It’s that time of the year again. November is here and it is kicking the crap out of the Canucks. With four games to go, the team has a record of 3-5-3, are averaging 2.54 goals a game through this tough stretch, and seem to only be able to win games when they score five goals. The stars have still been showing up to play this month, but they haven’t been shining as brightly as they did in October, and the team has taken a step back as a result.
The Canucks have shaken up their forward group recently, calling up Sven Baertschi, who could be part of the answer in the middle-six. Baertschi has looked good alongside Adam Gaudette and the energy on that line has been noticeable every game since they have been playing together, but that hasn’t been enough to turn the team’s fortunes around. That’s why it’s time for another playmaking AHL winger to make his season debut.
The Top 6 Needs a Goldy Touch
Elias Pettersson, Bo Horvat, Brock Boeser and JT Miller have slowed down since their hot start. The four best forwards on the team haven’t kept up the remarkable pace we saw from them in October. Tougher competition and 15 games in the month has combined to slow down the stars while simultaneously resulting in some injuries to depth players.
October (12 Games)
|Name||5on5 Goals||5on5 Assist||Powerplay Goals||Powerplay Assist|
November (11 Games)
|Name||5on5 Goals||5on5 Assists||Powerplay Goals||Powerplay Assists|
The Lotto line has been very effective for the Vancouver Canucks so far this season. The addition of J.T. Miller was a revelation earlier this year, as he appeared to be the perfect addition to the Canucks’ top line. The fact that he is able to slow down the play and execute at Pettersson and Boeser’s speed is the most noticeable thing for me. His forechecking is excellent and he creates havoc for defenders as they try to move the puck out.
While Nikolay Goldobin isn’t likely to help the Canucks in that last regard, he’s still basically a free addition to the team’s top-six, and his proven chemistry with Elias Pettersson would give the Canucks the freedom to move Miller down to the second line with Horvat and hopefully develop some chemistry with a player that has struggled offensively for most of the year at even-strength.
J.T. Miller is a versatile player and Goldobin isn’t. Miller is an important key in bringing Goldobin up to the first line because he can upgrade any line wherever he plays. Here are some examples of that that I noted in an article after the Canucks traded for J.T. Miller.
Miller increased Paquette's Corsi% by 4.39%, from 45.61 to exactly 50%
The Tampa Bay Lightning had a 53.94 Corsi% when JT Miller was on the ice and when he wasn't on the ice they had a 50.91% Corsi.
— Chris Faber (@ChrisFaber39) June 24, 2019
They also controlled 57.89% (44-32) of goals with Miller on the ice and controlled 56.45% (162-125) when he wasn't on the ice.
Miller also started in the offensive zone 48.42% of the time.
— Chris Faber (@ChrisFaber39) June 24, 2019
I’m not here to tell you that Nikolay Goldobin is a better player than J.T. Miller. It’s obvious that he’s not. What I’m trying to do is explain that Goldobin can jump onto a line with Elias Pettersson and will immediately play like a top six player. Basically the Canucks can add a top six player for free by positioning Goldobin in the right spot in the lineup and moving around some of the other top six talent.
Make Pettersson Gold Again
Goldobin and Pettersson enjoy playing together, I spoke with Goldobin at training camp and I asked him what he liked about playing with Pettersson.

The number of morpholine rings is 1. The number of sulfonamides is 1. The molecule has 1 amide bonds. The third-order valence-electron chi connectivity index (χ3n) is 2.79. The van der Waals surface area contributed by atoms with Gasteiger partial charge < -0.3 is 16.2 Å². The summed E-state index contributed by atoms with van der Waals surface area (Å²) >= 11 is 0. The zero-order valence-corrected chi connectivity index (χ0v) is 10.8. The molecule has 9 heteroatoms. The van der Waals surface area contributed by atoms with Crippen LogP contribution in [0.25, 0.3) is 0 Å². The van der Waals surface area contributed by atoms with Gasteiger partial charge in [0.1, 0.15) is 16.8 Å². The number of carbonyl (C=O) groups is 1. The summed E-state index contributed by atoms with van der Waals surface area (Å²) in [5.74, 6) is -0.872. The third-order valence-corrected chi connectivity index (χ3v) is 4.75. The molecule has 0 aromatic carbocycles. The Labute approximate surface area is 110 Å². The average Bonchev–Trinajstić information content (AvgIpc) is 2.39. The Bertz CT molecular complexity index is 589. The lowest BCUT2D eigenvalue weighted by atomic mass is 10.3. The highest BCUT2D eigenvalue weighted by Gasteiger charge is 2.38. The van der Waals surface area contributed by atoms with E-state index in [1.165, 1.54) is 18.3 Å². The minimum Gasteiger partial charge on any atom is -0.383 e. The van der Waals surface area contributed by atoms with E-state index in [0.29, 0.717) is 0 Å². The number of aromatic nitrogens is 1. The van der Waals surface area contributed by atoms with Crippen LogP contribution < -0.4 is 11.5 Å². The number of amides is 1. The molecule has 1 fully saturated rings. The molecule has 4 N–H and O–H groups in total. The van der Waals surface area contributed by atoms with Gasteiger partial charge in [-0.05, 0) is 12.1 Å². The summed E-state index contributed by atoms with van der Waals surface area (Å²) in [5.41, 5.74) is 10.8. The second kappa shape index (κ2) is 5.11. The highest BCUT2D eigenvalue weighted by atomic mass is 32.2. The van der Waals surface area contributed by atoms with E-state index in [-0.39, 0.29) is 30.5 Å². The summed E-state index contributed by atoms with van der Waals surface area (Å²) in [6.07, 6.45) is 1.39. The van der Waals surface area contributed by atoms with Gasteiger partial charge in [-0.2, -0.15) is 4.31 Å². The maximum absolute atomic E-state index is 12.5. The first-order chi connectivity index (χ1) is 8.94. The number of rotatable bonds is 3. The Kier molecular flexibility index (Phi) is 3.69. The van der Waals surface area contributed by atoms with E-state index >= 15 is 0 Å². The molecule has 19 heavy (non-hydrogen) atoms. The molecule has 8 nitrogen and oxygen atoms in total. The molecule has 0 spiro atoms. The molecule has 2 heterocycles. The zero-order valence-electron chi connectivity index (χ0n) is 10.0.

“We’re European.” he chuckled, “We are able to play European style hockey, we don’t like to chip in a lot of pucks. He’s just a great player, when I’m on the ice sometimes I’m in a position where I’m not supposed to be but there are openings and he see’s that, it’s great to play with him.”
I asked him about scoring so many goals from outside of the high danger scoring areas and what makes it possible to score so many goals from further away than the typical NHLer.
“We’re trying to find open ice, it’s easier for players like us because we aren’t the biggest players. We’re not trying to be those type of players, we are trying to use our strengths and using open ice is how we are able to succeed.”
Here are a couple examples of Goldobin carrying the puck in with Pettersson on his line and executing a quick pass to set up an odd man rush goal.
Goldobin gains the zone instead of dumping the puck in and the other forwards immediately recognize that and create a passing lane to open up Brock Boeser for an easy tap in.
Goldobin puts Elias Pettersson into a scoring opportunity here and Pettersson makes no mistake and buries it short side.
A couple months ago at training camp I asked Elias Pettersson about what he liked about playing with Nikolay Goldobin.
“Well, he is a very skilled player, creates a lot of chances for me, I think we see the came pretty similar. It’s easy to play with Goldy, he can make a guy miss because he is very skillful.”
Pettersson likes to play with Goldy and it shows with his scoring stats.
Pettersson’s on-ice shooting percentage jumped up more than two percent when he was on the ice with Goldobin. It’s exactly what both Goldobin and Pettersson talked about at training camp. They both know how to open the ice up to create better shots. The problem is that many believe that better shots are the ones from the High Danger Scoring Areas. In this case it is not that at all, instead Goldobin is able to make Pettersson more dangerous, he understands where Pettersson will be on the ice and where he should go after making that pass.
— Chris Faber (@ChrisFaber39) November 20, 2019
These two players represent why chemistry is one of the most important aspects of being a productive NHL line. Making Pettersson the road that the line runs through should be a priority for the Canucks coaching staff when dealing with their superstar.
Here’s an example of Goldobin and Pettersson working together with Pettersson as the playmaker.